Objective The relative importance of loss of control and overeating in the relationship between binge eating and eating-related and general psychopathology has been debated in the literature. This study assessed the prevalence and correlates of overeating with and without loss of control within a diverse, population-based sample of adolescents. Method A highly diverse (81.1% non-White) sample of adolescents (n = 2,793) from EAT-2010 (Eating and Activity in Teens) completed self-report questionnaires assessing eating-related psychopathology, substance use, nonsuicidal self-injury, depressive symptoms, and self-esteem. Results Overeating without loss of control was reported by 6.9% of girls and 5.0% of boys, while 9.6% of girls and 6.3% of boys reported overeating with loss of control (binge eating). Overall, overeating (with or without loss of control) was positively associated with unhealthy or extreme weight control behaviors, dieting, nonsuicidal self-injury, lower body satisfaction, and self-esteem, and higher depressive symptoms relative to no overeating. Among girls, binge eating was associated with unhealthy or extreme weight control behaviors, lower self-esteem, and higher depressive symptoms relative to overeating without loss of control, while in boys, binge eating was associated with greater cigarette usage, lower body satisfaction, and greater depressive symptoms than overeating without loss of control (although cigarette usage was comparable in boys reporting binge eating and no overeating). Discussion Any overeating, with or without loss of control, was associated with multiple adverse correlates among adolescents. Loss of control was uniquely associated with multiple health indicators, further highlighting its importance as a marker of severity of overeating.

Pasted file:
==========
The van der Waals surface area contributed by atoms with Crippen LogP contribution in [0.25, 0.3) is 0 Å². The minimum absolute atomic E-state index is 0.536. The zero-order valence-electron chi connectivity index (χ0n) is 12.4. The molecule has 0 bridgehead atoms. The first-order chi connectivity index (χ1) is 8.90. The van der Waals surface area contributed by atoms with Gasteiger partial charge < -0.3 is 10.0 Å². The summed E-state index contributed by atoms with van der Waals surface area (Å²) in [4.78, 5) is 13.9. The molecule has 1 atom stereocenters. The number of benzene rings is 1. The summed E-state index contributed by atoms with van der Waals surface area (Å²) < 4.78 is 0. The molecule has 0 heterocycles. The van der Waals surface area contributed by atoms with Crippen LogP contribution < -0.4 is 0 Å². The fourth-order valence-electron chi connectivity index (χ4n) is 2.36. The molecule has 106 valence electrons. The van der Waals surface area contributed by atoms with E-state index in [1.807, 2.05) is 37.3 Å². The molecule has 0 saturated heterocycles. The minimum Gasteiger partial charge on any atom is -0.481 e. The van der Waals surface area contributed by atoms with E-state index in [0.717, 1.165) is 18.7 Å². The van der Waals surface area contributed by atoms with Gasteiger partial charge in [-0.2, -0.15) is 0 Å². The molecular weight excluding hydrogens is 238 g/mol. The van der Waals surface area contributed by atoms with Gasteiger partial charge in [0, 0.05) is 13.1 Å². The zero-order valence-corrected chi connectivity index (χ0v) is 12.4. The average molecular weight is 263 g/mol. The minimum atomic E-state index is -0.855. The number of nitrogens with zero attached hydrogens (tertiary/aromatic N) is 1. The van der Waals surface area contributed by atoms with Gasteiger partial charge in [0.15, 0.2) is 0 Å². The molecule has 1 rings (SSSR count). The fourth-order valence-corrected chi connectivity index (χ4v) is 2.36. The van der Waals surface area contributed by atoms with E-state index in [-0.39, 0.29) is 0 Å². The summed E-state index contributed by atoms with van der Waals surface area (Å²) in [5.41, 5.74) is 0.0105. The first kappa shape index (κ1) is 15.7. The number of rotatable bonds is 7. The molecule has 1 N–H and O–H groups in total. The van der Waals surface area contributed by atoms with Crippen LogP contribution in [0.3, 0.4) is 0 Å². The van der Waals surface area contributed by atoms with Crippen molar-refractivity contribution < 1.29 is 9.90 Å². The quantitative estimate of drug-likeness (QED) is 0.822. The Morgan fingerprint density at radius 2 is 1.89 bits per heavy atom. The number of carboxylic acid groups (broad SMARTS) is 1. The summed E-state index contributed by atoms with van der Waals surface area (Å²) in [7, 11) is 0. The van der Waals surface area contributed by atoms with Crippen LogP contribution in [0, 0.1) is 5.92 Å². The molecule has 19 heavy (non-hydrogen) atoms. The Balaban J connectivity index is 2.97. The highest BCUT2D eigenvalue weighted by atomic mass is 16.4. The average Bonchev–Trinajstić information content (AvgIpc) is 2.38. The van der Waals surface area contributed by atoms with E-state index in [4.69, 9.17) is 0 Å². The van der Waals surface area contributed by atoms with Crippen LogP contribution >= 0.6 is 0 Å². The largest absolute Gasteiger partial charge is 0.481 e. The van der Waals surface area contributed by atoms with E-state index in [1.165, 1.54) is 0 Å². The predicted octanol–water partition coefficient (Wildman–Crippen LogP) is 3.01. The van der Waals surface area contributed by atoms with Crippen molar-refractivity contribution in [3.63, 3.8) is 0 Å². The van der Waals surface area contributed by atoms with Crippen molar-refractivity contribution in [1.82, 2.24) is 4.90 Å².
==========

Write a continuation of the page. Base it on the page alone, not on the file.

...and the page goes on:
|Original language||English (US)|
|Number of pages||8|
|Journal||International Journal of Eating Disorders|
|State||Published - Dec 1 2015|
Bibliographical noteFunding Information:
The content is solely the responsibility of the authors and does not necessarily represent the official views of the National Institutes of Health. Supported by The National Heart, Lung, and Blood Institute; contract grant number: R01-HL093247. Supported by Dianne Neumark-Sztainer. Supported by The National Institute of Diabetes and Digestive and Kidney Diseases; contract grant number: K23-DK105234. Supported by Dr. Goldschmidt. Supported by National Institute of Mental Health; contract grant number: T32-MH082761. Supported by Dr. Loth and Dr. Pisetsky.
© 2015 Wiley Periodicals, Inc.
- loss of control